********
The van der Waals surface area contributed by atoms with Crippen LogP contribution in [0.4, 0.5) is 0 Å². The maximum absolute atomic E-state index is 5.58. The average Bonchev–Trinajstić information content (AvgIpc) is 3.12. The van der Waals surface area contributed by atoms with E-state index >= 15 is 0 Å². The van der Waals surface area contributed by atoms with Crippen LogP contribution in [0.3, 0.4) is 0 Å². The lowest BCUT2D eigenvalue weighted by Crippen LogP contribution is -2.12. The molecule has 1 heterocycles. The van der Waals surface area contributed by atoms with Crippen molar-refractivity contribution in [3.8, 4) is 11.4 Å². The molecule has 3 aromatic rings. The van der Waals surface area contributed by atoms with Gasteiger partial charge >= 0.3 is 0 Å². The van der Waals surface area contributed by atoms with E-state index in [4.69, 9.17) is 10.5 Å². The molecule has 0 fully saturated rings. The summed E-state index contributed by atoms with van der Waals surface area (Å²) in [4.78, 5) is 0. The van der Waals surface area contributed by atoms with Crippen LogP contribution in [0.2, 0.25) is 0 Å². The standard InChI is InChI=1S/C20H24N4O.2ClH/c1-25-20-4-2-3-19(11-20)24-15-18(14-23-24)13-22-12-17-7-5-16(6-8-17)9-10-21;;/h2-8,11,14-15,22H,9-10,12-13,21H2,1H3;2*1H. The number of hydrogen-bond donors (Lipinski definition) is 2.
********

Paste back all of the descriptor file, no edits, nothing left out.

The van der Waals surface area contributed by atoms with Crippen LogP contribution in [0.4, 0.5) is 0 Å². The maximum absolute atomic E-state index is 5.58. The average Bonchev–Trinajstić information content (AvgIpc) is 3.12. The van der Waals surface area contributed by atoms with E-state index >= 15 is 0 Å². The van der Waals surface area contributed by atoms with Crippen LogP contribution in [0.3, 0.4) is 0 Å². The lowest BCUT2D eigenvalue weighted by Crippen LogP contribution is -2.12. The molecule has 1 heterocycles. The van der Waals surface area contributed by atoms with Crippen molar-refractivity contribution in [3.8, 4) is 11.4 Å². The molecule has 3 aromatic rings. The van der Waals surface area contributed by atoms with Gasteiger partial charge >= 0.3 is 0 Å². The van der Waals surface area contributed by atoms with E-state index in [4.69, 9.17) is 10.5 Å². The molecule has 0 fully saturated rings. The summed E-state index contributed by atoms with van der Waals surface area (Å²) in [4.78, 5) is 0. The van der Waals surface area contributed by atoms with Crippen LogP contribution in [0.2, 0.25) is 0 Å². The standard InChI is InChI=1S/C20H24N4O.2ClH/c1-25-20-4-2-3-19(11-20)24-15-18(14-23-24)13-22-12-17-7-5-16(6-8-17)9-10-21;;/h2-8,11,14-15,22H,9-10,12-13,21H2,1H3;2*1H. The number of hydrogen-bond donors (Lipinski definition) is 2.